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Brand new 637 and the crane bent!

Discussion in 'General Firearms Forum' started by gilfo, Feb 5, 2013.

  1. gilfo

    gilfo

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    Mar 14, 2008
    Just brought my brand new 637 to the range. Loaded it up with 5 rds of 95gr cowboy loads and after finishing those the crane bent. What's up with that. Very disappointed in Smith right about now. Left it with the smith at the place I bought it.
     
  2. method

    method

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    Cleveland, OH
    Did you shut the cylinder with a flick of the wrist, like in the movies?

    Someone bent the crane, it doesn't just happen on its own through shooting.
     


  3. collim1

    collim1 Shower Time!

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    USA
  4. countrygun

    countrygun

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    The only ways a crane can bend in firing is, by massive overload or being fired by an off center primer strike that manages to fire the round out of alignment with the barrel. In either case the bent crane would probably be one of the last things you would notice.
     
    Last edited: Feb 5, 2013
  5. Gregg702

    Gregg702 Gold Member

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    Was that wrong? Should he not have done that?
     
  6. byf43

    byf43 NRA Life Member

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    Southern Maryland
    Sounds like someone's been opening/closing the cylinder like 'in the movies'.

    Baaaaaaaaaaaaaad juju. Hope it gets repaired properly.
     
  7. countrygun

    countrygun

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    NO, you should not do that
     
  8. Gregg702

    Gregg702 Gold Member

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    I know. I should have put a picture of George Costanza when I posted that. :supergrin:
     
  9. JGguns

    JGguns

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    Haha classic Costanza commentary there....
     
  10. fastbolt

    fastbolt

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    CA Central Coast
    How exactly did the yoke "bend"? What makes you think it's bent?

    Typically, someone may experience a damaged yoke when dropping the revolver onto a hard surface (concrete floor), where the revolver lands on its side and the impact bends the yoke barrel.

    Deliberate mishandling can cause it, too (the already mentioned "wrist flip" method so popular on TV shows and in the Movies :shocked: ).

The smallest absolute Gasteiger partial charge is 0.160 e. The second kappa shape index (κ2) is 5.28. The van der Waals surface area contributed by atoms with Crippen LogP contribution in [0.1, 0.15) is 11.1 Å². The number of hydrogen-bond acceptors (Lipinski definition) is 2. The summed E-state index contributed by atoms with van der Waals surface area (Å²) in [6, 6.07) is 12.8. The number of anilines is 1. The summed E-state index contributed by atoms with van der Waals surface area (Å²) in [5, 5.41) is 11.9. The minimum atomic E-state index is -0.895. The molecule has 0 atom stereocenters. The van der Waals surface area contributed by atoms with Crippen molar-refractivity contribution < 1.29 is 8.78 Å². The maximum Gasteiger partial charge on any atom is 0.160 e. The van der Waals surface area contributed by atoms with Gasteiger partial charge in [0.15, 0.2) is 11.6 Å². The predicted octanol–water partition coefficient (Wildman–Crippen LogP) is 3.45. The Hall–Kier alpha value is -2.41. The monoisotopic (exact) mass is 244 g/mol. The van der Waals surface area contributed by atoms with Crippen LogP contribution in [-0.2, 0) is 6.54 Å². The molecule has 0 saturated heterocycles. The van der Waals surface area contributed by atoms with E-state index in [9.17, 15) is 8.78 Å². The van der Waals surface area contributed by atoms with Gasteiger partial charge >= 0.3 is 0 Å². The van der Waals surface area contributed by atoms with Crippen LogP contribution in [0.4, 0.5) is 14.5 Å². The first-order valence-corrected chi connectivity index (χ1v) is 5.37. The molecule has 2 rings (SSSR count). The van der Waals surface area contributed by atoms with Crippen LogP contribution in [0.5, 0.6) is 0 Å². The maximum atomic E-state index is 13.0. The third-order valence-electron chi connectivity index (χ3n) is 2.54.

Did you take a camera photo before leaving it with the gunsmith? Is the gunsmith going to return the revolver to S&W for you for inspection under their warranty?
     
    Last edited: Feb 6, 2013
  11. gilfo

    gilfo

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    Mar 14, 2008
    Well got the gun back from the gunsmith. He was not very talkative about what happen and why. He just said that the yoke/crane was apparently out of alignment from the factory and the 5 rd I out thru it made it worse.
    To the point the cylinder would not close. He realigned it and I shot 50 rds without a problem. Still a little disappointed with Smith And Wesson. Probably won't be buying anymore of their products in the future.
    I will be sending them a e-mail describing what happen too.
     
  12. blastfact

    blastfact

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    Did you inspect the pistol before purchase?
     
  13. countrygun

    countrygun

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    Mar 9, 2012
    Something just isn't fitting in the narrative. If a crane is actually "out of alignment" or bent there isn't much a "smith can do unless he has the Smith & Wesson training and kit (Which is a sandbag and a lead Babbitt, but none the less it is really a "return to factory" problem.

    OTOH if the screw that hold the cylinder in place (the front screw on the right side of the frame isn't snugged up, it could give a novice a problem resembling the symptoms described. That is about a 15 second fix.

    Of course there is also the possibility that the center pin in the ejector star, that locks the cylinder to the frame t the rear got bent through mishandling.

    I just don't see a '"Smith" jerking with truly bent crane instead of sending it back to the factory since it would be warranty issue and he would be voiding the warranty
     
  14. faawrenchbndr

    faawrenchbndr DirtyThirty fan CLM

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    Yep,....ranks right up there with farting in Church